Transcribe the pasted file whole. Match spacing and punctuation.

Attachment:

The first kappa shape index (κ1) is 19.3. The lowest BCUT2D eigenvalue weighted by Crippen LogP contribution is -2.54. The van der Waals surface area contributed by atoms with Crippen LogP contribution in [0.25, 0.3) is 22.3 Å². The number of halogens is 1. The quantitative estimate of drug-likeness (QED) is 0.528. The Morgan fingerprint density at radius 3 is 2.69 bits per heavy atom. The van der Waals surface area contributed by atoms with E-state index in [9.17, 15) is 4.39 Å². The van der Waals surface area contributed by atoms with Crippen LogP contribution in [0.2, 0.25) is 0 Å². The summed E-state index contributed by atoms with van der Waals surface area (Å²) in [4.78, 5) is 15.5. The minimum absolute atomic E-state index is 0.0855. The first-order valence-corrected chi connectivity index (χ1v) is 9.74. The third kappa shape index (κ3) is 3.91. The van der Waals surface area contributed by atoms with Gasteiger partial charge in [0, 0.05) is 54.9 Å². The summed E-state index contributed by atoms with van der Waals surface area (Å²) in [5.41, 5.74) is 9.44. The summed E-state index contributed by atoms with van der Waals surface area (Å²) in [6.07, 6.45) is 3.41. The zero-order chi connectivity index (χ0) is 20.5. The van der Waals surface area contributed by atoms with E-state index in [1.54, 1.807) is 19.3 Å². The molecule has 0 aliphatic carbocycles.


The first kappa shape index (κ1) is 19.3. The lowest BCUT2D eigenvalue weighted by Crippen LogP contribution is -2.54. The van der Waals surface area contributed by atoms with Crippen LogP contribution in [0.25, 0.3) is 22.3 Å². The number of halogens is 1. The quantitative estimate of drug-likeness (QED) is 0.528. The Morgan fingerprint density at radius 3 is 2.69 bits per heavy atom. The van der Waals surface area contributed by atoms with E-state index in [9.17, 15) is 4.39 Å². The van der Waals surface area contributed by atoms with Crippen LogP contribution in [0.2, 0.25) is 0 Å². The summed E-state index contributed by atoms with van der Waals surface area (Å²) in [4.78, 5) is 15.5. The minimum absolute atomic E-state index is 0.0855. The first-order valence-corrected chi connectivity index (χ1v) is 9.74. The third kappa shape index (κ3) is 3.91. The van der Waals surface area contributed by atoms with Gasteiger partial charge in [0, 0.05) is 54.9 Å². The summed E-state index contributed by atoms with van der Waals surface area (Å²) in [5.41, 5.74) is 9.44. The summed E-state index contributed by atoms with van der Waals surface area (Å²) in [6.07, 6.45) is 3.41. The zero-order chi connectivity index (χ0) is 20.5. The van der Waals surface area contributed by atoms with E-state index in [1.54, 1.807) is 19.3 Å². The molecule has 0 aliphatic carbocycles.